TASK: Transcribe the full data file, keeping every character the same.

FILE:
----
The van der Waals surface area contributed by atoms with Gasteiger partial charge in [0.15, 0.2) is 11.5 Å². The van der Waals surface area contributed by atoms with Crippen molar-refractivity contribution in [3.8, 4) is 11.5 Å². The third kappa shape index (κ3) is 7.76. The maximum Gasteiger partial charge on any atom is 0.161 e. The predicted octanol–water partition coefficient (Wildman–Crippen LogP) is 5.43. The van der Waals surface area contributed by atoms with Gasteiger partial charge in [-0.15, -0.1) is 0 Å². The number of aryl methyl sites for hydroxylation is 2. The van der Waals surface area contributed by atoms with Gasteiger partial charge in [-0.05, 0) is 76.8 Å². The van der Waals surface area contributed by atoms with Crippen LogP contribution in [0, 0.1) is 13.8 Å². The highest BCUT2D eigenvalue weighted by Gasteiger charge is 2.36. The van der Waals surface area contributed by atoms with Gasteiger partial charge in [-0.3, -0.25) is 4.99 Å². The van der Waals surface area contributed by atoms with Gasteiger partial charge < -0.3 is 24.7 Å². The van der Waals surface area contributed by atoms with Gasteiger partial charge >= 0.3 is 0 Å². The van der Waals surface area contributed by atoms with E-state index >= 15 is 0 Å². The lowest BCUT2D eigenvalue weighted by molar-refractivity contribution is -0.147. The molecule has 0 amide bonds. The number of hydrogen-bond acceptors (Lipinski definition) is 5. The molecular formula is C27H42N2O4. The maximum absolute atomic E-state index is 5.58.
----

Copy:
The van der Waals surface area contributed by atoms with Gasteiger partial charge in [0.15, 0.2) is 11.5 Å². The van der Waals surface area contributed by atoms with Crippen molar-refractivity contribution in [3.8, 4) is 11.5 Å². The third kappa shape index (κ3) is 7.76. The maximum Gasteiger partial charge on any atom is 0.161 e. The predicted octanol–water partition coefficient (Wildman–Crippen LogP) is 5.43. The van der Waals surface area contributed by atoms with Gasteiger partial charge in [-0.15, -0.1) is 0 Å². The number of aryl methyl sites for hydroxylation is 2. The van der Waals surface area contributed by atoms with Gasteiger partial charge in [-0.05, 0) is 76.8 Å². The van der Waals surface area contributed by atoms with Crippen LogP contribution in [0, 0.1) is 13.8 Å². The highest BCUT2D eigenvalue weighted by Gasteiger charge is 2.36. The van der Waals surface area contributed by atoms with Gasteiger partial charge in [-0.3, -0.25) is 4.99 Å². The van der Waals surface area contributed by atoms with Gasteiger partial charge < -0.3 is 24.7 Å². The van der Waals surface area contributed by atoms with Gasteiger partial charge >= 0.3 is 0 Å². The van der Waals surface area contributed by atoms with E-state index >= 15 is 0 Å². The lowest BCUT2D eigenvalue weighted by molar-refractivity contribution is -0.147. The molecule has 0 amide bonds. The number of hydrogen-bond acceptors (Lipinski definition) is 5. The molecular formula is C27H42N2O4. The maximum absolute atomic E-state index is 5.58.